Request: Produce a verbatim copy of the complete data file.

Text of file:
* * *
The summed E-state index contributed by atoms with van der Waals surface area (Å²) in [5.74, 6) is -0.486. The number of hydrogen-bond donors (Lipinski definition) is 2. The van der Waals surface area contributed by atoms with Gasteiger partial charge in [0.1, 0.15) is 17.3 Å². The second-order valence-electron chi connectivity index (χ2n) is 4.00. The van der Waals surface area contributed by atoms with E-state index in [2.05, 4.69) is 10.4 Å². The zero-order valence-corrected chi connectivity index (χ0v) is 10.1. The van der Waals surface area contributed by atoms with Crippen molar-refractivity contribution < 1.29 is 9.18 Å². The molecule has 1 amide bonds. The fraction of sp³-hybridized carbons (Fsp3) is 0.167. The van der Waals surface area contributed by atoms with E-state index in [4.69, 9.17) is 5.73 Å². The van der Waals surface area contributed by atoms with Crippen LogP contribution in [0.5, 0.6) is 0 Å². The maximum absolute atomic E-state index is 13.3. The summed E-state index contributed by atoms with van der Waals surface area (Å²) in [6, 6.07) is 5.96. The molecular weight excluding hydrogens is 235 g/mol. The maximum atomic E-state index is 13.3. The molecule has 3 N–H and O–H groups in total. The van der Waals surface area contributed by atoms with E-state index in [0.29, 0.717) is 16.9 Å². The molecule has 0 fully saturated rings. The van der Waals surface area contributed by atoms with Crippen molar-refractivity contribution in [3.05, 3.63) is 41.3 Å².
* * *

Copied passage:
The summed E-state index contributed by atoms with van der Waals surface area (Å²) in [5.74, 6) is -0.486. The number of hydrogen-bond donors (Lipinski definition) is 2. The van der Waals surface area contributed by atoms with Gasteiger partial charge in [0.1, 0.15) is 17.3 Å². The second-order valence-electron chi connectivity index (χ2n) is 4.00. The van der Waals surface area contributed by atoms with E-state index in [2.05, 4.69) is 10.4 Å². The zero-order valence-corrected chi connectivity index (χ0v) is 10.1. The van der Waals surface area contributed by atoms with Crippen molar-refractivity contribution < 1.29 is 9.18 Å². The molecule has 1 amide bonds. The fraction of sp³-hybridized carbons (Fsp3) is 0.167. The van der Waals surface area contributed by atoms with E-state index in [4.69, 9.17) is 5.73 Å². The van der Waals surface area contributed by atoms with Crippen LogP contribution in [0.5, 0.6) is 0 Å². The maximum absolute atomic E-state index is 13.3. The summed E-state index contributed by atoms with van der Waals surface area (Å²) in [6, 6.07) is 5.96. The molecular weight excluding hydrogens is 235 g/mol. The maximum atomic E-state index is 13.3. The molecule has 3 N–H and O–H groups in total. The van der Waals surface area contributed by atoms with E-state index in [0.29, 0.717) is 16.9 Å². The molecule has 0 fully saturated rings. The van der Waals surface area contributed by atoms with Crippen molar-refractivity contribution in [3.05, 3.63) is 41.3 Å².